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The primary game fish are largemouth and smallmouth bass, but there are also a number of rock bass, trout, and striped bass present. Striped bass are not stocked in Fort Patrick Henry, but are stocked upstream in Boone Reservoir. A number of young stripers are able to pass through Boone Dam into Fort Patrick Henry on an annual basis. Since Fort Patrick Henry has very good dissolved oxygen levels and cool water, striped bass grow to exceptional size.
There are not, nor have there ever been, any fish flesh contaminant advisories issued for the reservoir. Only one commercial boat dock and two public boat launching ramps are available. A handicapped accessible fishing pier and a modern launching ramp are located within Warriorâ€™s Path State Park that adjoins the reservoir.
FISH HABITAT ENHANCEMENT:
A variety of fish attractors have been constructed over the years in an attempt to provide nesting habitat and to concentrate fish for anglers. These fish attractors must be refurbished occasionally to maintain their effectiveness.
There are only 11 approved fish attractor sites located in small coves in and around Warriorâ€™s Path State Park. Most were constructed using cedar and Christmas trees. Two sites contain approximately 20 smallmouth bass spawning benches.
Smallmouth and largemouth bass are fairly abundant although the cool water limits the growth rates of these popular species. The most recent electrofishing survey in 2009 demonstrated that the smallmouth population continues to improve and the largemouth fishery is stable. The size structure of both species is excellent.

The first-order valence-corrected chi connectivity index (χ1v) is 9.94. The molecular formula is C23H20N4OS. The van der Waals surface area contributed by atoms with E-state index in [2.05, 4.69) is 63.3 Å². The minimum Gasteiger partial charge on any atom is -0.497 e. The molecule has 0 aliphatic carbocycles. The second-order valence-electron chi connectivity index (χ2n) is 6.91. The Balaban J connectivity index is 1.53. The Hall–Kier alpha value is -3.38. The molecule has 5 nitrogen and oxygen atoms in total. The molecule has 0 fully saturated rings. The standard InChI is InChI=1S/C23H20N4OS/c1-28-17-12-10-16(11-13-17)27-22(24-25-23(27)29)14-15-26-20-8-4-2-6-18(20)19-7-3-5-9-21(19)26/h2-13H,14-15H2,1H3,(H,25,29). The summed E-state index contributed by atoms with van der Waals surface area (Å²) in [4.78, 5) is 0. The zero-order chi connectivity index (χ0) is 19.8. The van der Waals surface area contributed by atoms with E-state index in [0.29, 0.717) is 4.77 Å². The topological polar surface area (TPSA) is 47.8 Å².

The daily creel limit for largemouth and smallmouth bass is five in any combination. There is no minimum length limit for largemouth, but there is an 18-inch minimum length limit imposed on smallmouth bass.
Striped bass are present in limited numbers as the result of downstream migration from Boone Reservoir. They provide an excellent angling opportunity to those interested in quality-size fish. The current creel limit is two, 15-inch striped bass per day.
Crappie are present in limited numbers and are popular with local anglers. There is a 10-inch, 15-fish daily creel limit for crappie.
* Rainbow Troutstocking: 2008 - 19,599; 2007 - 16,438; 2006 - 8,001; 2005 - 2,982; 2004 - 8,034; 2003 - 13,025
* Brown Trout stocking: 2008 - 5,011
The TWRA stocks the lake with rainbow trout on an annual basis. The cool water and good dissolved oxygen levels create an ideal habitat for this popular game fish. The current creel limit is seven trout in any combination, with no minimum length limit.
Striped bass - Live shad or large shiners with single hook, sinker, and greater than 15 lb. test monofilament is a well-used method. One-ounce white doll flies with 6-inch plastic trailer, Red Fins or Little Mac plugs, Sassy Shads on 1-oz. lead head, Zara Spooks, white Slug-gos, and jigging spoons are also used.
Largemouth bass - The highest catch occurs in March and April when the water warms and bass move to shallow water to spawn. Some popular tackle are Silver Buddies, Carolina-rigged plastic lizards, 4-inch plastic worms, crankbaits, Shad Raps, Rapalas, Rat-L-Traps, spinner baits, buzz baits, and many more.
Smallmouth bass - They move to clay and gravel points in the spring. Fish live bait on the bottom, Carolina-rigged lizards, or cast firetiger or shad-colored Shad Raps, Rapalas, and Rebels.
Crappie - Fish in downed trees in the early spring or late fall. Small minnows, plastic grubs, flies tipped with minnows, and small crankbaits work best.
Trout - Spring: Bank fishing with corn or salmon eggs is productive. Summer: Troll spoons.
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